How Technology is Encouraging Change in the Mormon Church

Nate Oman has tried to explain how change does (and perhaps should) occur in the the Mormon Church.  While I find his historical analysis somewhat flawed, his real problem is his inability to recognize the arrival of modern technology, mainly the Internet.

Nate argues that there was a need for slow change when it came to LDS Church giving the priesthood to blacks.  He makes the argument that slow (or seriously delayed) change was necessary so as not to offend the conservative base of the church.  Many commenters have rightly noted that to preserve the conservative base, LDS leaders alienated and lost many potential future black members and many of its more progressive members.  It also abdicated the moral high ground.

The type of glacial change that was associated with the black being given the Priesthood is no longer possible.  The reason for the this is the Internet, and the social media associated with it.  The LDS Church has demonstrated that it can make change (or at least clarify and fine tune) its doctrine, beliefs, and practices in near real-time.  There have been several example over the last year or so:

  • Because of backlash from comments made by Prof. Randy Bott, we now know that the Priesthood ban had nothing to do with the curse of Cain (or Ham).  Unfortunately, LDS Church leaders still haven’t explained why blacks were denied the Priesthood, but at least we have put to rest one silly hypothesis.  The next step is probably to state that the ban was an historical problem and not a doctrinal one.
  • Because of an NBC news magazine show, we now know that caffeinated cold drinks are okay.  Since I like Coke, this was an encouraging development.  But again it left several questions unanswered.  For example, is the Word of Wisdom really a health code?  (Coke, Pepsi, and Mountain Dew are probably much worse health-wise than coffee or tea, particularly green tea.)
  • Because of the “wear-pants” Sunday (tomorrow Dec 16), the LDS Church PR/PA folks have stated that its okay for women to wear pants to church as long as they are dressy.  But again this clarification raises additional issues.  In church’s statement, they invoked the name of Christ.  But does Christ really care what we wear to worship services?  (Sam Brunson has a very touching post on this subject in  Do African really need to dress up like western businessmen to attend church?
  • Because of the backlash from Prop 8 and internal objections (and Mormons participating in gay parades), Church leaders have certainly made decisions related to how they plan on addressing GLBT issues in the future.  For example, they stayed out of gay-related debates and referendum issues in the most recent elections.  And have a somewhat more gay-friendly website.  Ultimately, LDS Church leaders are going to have to decided if the gay-marriage issue is really where they want to draw their line in the sand.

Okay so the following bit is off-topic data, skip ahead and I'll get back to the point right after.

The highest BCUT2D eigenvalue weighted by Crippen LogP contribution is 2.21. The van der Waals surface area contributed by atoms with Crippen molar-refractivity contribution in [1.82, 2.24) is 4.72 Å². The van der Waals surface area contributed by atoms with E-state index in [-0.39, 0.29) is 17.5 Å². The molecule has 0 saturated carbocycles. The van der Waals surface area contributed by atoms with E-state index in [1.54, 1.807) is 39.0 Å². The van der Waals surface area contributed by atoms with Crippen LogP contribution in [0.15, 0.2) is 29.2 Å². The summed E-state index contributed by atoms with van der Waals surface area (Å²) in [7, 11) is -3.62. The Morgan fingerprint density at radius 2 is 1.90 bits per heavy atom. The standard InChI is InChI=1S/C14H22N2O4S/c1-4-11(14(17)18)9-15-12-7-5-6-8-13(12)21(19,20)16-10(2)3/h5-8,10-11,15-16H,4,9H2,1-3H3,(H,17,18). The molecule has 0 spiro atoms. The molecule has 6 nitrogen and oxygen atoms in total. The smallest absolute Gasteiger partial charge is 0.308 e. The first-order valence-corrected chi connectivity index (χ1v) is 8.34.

Using the Internet and other resources, many frustrated Mormon groups have been able to change the climate in Mormonism.  Feminists, civil rights proponents, progressive Mormons, scientists, etc. have been able to make their case to a much wider forum.  And they have been able to linkup with like-minded individuals.

You might argue that all the changes (clarifications) mentioned above are comparatively minor, but  we need to remember that they all happened in a relatively short time span.  They have also emboldened many who seek changes in the way gays, women, minorities, and progressive members are treated in the Church.

Changes (or clarifications) are going to be coming at a much greater speed, instead of at the slow pace that Nate Oman seems to be advocating.  Some issues are going to have to be resolved in near real-time.

This entry was posted in feminism, mormonism, Organizational Dynamics, Personal Essays, Religion, Social Justice, Technology, transhumanism. Bookmark the permalink.

One Response to How Technology is Encouraging Change in the Mormon Church

  1. Pingback: How Technology is Encouraging Change in the Mormon Church … | Church Tech

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